I was watching a TV series when I came across this sentence. What does it mean? Where does this expression come from? The context was the following: A mother told her daughter that she got engaged, the girl's response was not very interested and she only said "wow" (in a sarcastic way). Then, the mother said: "Now, that response really put the 'luke' in lukewarm."

  • I think this expression comes from the writers of the show. There are several idiomatic expressions built on the same pattern ("Who Put the Bomp in the Bomp, Bomp, Bomp") and countless take-offs such as this one. Jan 7, 2019 at 19:10
  • Maybe the mother was engaged to a man named Luke??? Jan 7, 2019 at 20:34
  • "Puts the 'luke' in 'lukewarm'" is a moderately common expression. It's a bit confusing, of course, but "luke" is likely meaningful mostly because it isn't -- kind of a nonsense syllable to most people.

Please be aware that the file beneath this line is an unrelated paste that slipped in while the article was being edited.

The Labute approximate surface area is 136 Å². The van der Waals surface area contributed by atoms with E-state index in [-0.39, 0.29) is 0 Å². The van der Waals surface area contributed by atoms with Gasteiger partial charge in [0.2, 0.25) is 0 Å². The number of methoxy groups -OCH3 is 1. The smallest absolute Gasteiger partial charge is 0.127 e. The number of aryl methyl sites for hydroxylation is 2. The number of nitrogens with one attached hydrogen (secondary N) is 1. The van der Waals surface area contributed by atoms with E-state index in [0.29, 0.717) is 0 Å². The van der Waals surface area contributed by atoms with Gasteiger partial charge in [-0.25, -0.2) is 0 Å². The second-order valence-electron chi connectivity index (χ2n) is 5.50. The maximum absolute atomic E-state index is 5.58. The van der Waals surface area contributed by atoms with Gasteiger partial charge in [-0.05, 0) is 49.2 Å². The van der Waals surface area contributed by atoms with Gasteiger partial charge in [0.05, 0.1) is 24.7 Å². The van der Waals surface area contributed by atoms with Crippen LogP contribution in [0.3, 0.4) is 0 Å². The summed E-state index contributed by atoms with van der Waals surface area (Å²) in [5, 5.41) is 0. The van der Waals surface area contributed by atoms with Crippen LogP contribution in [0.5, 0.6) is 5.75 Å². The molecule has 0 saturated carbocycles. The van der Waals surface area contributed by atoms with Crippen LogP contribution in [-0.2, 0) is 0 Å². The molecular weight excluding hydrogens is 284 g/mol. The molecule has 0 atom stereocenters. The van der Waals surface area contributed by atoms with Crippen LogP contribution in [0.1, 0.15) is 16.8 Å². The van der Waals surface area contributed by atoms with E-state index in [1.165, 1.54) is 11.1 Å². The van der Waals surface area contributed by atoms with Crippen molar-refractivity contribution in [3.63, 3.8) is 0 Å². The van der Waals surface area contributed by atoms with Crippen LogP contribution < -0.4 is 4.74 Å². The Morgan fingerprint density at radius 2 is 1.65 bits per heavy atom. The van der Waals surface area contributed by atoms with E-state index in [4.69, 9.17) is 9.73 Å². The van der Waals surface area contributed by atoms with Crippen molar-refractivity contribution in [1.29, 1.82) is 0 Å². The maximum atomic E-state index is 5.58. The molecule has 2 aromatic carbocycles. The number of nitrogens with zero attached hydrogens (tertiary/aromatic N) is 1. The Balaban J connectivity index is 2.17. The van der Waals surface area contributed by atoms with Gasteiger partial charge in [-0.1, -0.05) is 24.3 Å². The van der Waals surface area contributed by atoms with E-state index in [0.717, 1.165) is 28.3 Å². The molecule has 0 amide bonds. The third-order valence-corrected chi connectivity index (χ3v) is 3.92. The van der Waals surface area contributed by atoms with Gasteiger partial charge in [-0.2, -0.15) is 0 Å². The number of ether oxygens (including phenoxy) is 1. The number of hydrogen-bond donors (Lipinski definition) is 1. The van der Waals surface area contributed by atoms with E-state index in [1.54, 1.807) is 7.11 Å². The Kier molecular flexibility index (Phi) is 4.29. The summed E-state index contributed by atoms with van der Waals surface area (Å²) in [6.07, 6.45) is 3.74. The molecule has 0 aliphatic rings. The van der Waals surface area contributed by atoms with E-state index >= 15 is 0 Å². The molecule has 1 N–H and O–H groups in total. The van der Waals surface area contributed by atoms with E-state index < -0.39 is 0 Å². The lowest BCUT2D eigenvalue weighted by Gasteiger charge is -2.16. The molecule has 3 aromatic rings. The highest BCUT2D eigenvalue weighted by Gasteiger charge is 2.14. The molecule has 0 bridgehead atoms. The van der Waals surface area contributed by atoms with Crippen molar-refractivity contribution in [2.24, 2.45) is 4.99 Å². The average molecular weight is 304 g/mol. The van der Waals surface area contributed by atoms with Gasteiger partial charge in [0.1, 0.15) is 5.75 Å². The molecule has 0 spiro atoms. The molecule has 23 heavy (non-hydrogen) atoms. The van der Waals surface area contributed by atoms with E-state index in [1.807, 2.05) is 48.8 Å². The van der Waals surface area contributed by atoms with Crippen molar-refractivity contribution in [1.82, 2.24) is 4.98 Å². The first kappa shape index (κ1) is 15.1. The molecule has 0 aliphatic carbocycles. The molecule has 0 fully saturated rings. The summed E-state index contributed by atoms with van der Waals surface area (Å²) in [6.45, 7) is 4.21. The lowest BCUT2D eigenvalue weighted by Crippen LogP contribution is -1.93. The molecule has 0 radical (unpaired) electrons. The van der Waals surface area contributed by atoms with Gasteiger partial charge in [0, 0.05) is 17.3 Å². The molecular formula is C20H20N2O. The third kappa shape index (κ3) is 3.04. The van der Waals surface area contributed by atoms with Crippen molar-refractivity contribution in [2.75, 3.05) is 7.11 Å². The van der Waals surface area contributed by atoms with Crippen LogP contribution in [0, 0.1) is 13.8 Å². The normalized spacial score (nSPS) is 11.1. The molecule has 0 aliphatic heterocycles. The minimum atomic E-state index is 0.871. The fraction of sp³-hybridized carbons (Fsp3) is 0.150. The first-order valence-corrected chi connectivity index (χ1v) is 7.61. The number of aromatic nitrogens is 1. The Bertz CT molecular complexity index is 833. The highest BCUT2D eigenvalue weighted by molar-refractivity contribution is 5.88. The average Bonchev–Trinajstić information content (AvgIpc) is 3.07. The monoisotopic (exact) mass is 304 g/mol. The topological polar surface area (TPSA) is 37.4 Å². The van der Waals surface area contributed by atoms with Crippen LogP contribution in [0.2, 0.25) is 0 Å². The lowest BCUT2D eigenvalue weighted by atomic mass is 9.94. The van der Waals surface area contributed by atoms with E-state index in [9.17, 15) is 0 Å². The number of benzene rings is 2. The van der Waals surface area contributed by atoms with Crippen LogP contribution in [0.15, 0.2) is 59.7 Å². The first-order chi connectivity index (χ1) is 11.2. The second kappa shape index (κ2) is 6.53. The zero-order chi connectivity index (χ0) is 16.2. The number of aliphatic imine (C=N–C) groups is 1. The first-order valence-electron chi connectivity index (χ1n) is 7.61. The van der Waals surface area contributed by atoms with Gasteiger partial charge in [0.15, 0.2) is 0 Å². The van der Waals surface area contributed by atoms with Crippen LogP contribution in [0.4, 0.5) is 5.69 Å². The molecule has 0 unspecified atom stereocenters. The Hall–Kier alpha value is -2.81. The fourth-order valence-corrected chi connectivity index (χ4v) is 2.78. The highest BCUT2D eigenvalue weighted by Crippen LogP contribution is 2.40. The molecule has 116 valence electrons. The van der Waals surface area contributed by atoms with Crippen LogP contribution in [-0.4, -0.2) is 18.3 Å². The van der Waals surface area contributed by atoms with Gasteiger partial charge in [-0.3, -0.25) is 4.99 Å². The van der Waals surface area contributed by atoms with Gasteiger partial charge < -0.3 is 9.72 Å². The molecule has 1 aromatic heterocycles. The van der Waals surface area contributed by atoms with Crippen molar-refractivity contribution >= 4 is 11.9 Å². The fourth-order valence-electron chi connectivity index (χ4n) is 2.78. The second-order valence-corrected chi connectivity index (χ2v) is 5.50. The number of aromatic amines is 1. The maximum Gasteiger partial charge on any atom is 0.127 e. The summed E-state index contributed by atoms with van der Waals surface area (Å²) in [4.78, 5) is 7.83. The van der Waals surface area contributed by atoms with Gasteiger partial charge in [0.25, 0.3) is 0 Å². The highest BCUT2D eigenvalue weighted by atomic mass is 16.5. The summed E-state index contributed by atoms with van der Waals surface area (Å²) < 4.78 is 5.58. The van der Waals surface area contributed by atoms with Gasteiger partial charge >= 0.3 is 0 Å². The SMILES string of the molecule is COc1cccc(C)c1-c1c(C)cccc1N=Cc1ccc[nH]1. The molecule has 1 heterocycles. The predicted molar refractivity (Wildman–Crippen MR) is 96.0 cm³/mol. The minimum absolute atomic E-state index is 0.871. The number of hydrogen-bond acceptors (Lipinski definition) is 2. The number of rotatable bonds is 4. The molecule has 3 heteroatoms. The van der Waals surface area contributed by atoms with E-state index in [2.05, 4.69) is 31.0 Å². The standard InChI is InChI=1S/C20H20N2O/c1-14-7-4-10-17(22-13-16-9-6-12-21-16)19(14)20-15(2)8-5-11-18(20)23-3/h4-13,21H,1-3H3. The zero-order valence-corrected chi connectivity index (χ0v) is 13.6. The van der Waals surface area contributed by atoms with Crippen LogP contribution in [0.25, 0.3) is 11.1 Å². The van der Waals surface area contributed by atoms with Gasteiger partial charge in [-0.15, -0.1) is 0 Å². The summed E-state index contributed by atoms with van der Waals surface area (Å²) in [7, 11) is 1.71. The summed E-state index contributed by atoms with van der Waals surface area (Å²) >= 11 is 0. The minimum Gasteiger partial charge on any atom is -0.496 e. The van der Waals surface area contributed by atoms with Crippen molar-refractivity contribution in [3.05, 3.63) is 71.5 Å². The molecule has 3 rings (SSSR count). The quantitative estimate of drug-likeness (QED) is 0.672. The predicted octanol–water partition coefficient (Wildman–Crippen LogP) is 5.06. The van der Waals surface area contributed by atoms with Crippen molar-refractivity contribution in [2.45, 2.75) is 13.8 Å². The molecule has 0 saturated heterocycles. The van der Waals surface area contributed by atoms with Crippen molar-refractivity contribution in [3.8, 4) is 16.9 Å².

– Hot Licks
    Jan 7, 2019 at 20:36
  • @HotLicks If you think it's common, find some examples of it and point us to them. Jan 7, 2019 at 20:40
  • @michael.hor257k - I was a little surprised that Ngram didn't find any. But I've heard the expression on a number of occasions. It certainly was not invented by the TV show writers (unless maybe the show is The Honeymooners).
    – Hot Licks
    Jan 7, 2019 at 20:42

1 Answer 1


It is an informal or humorous expression. Explaining humor takes away all the fun but here goes. This is generally in the form of "He/she puts the A in AB." The AB needs to be a word where A is also a word or at least a syllable.

The usage here is the mother remarking on how unexcited the daughter is about the (should be) wonderful idea of getting married. Lukewarm describes the daughters response, meaning not so excited. The word 'luke' is not really a sensible word here but allows the mother to comment that the daughter does not seem as excited as she might be expected to be. I think its still funny.

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